Oh “what a long, strange trip it’s been.” For 50 years, the Grateful Dead have entertained audiences with their live splendor and inimitable virtuosity, despite the untimely death of their legendary frontman, Jerry Garcia, in 1995.
In July, the band will reconvene at Soldier Field in Chicago, IL. for three final performances dubbed “Fare Thee Well.” Bob Weir, Phil Lesh, Bill Kreutzmann, and Mickey Hart have enlisted the help of Phish guitarist Trey Anastasio, pianist Bruce Hornsby, and keyboardist Jeff Chimenti to send off the band in proper fashion.
On Saturday, March 28, Grateful Dead archivist, Nicholas Meriwether will be the keynote speaker at Fairfield University’s third annual American Studies Conference and will discuss the legacy of the Grateful Dead from the 1960’s to today as well as the various aspects that surround the Grateful Dead archive. Meriwether founded the Grateful Dead archive at the University of California-Santa Cruz and has written many dissertations on the Grateful Dead including “Studying the Dead,
An Informal History of the Grateful Dead Scholars Caucus” and “All Graceful Instruments: The Contexts of the Grateful Dead Phenomenon.”
The return of the Grateful Dead to live music is significant in that the counterculture of the 1960s is merging with the present and allowing for a whole new generation of “Deadheads” to experience the live bliss of the Grateful Dead. While the band has existed in various incarnations that range from Furthur to the Rhythm Devils, this is the first time since 1995 that the band has played together under the name of the Grateful Dead.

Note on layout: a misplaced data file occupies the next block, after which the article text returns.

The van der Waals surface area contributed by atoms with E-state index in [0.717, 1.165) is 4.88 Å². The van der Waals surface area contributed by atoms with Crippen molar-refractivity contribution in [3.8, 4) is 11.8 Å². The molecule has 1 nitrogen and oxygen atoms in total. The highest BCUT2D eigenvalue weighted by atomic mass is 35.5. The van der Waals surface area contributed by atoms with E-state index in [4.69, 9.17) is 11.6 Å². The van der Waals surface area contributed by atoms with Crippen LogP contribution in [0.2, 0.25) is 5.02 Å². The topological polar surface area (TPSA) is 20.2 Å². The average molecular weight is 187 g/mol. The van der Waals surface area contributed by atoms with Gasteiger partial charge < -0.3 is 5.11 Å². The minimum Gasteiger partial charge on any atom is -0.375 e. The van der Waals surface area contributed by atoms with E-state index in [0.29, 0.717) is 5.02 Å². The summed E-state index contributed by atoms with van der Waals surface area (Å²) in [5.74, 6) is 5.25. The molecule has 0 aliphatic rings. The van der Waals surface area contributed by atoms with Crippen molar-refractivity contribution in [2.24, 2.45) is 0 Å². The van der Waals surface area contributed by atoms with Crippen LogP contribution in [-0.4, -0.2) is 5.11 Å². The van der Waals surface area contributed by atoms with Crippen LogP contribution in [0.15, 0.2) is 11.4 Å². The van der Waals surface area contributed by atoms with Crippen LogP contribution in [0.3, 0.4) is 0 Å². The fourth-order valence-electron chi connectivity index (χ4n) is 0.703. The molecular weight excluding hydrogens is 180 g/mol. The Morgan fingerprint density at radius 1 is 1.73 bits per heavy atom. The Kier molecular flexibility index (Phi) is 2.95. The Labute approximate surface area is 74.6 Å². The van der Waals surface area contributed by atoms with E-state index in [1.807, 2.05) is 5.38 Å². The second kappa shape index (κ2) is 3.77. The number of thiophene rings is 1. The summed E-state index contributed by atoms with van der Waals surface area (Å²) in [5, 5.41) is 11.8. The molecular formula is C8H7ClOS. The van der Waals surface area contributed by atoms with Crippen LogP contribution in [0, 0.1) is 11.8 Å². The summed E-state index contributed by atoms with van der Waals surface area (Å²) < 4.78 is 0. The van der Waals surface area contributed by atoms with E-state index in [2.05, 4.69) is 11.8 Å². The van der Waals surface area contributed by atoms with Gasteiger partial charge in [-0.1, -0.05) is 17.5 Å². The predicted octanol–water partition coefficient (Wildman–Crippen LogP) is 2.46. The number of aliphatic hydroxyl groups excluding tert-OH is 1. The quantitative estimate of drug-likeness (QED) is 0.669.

The talk is part of a whole conference that revolves around the theme of “Race, Protest, and American Culture.”
Dr. Philip Eliasoph, art professor at Fairfield University, helped chair a four-day conference this past November regarding the Grateful Dead and has helped to bring the influence of the Grateful Dead to the campus community through the passionate Nicholas Meriwether. To these gentlemen, the impact of the Grateful Dead in our present culture is profound.
The conference will take place Saturday, March 28 from 12-6 p.m. at the Aloysius P. Kelley Center and will feature presentations from undergraduates, graduates, and alumni.
Meriwether’s speech will take place at 4pm with a following reception at 5:15 p.m., featuring The Phantom Pluckers, a band organized by Fairfield University professor, Brian Torff. Registration is free.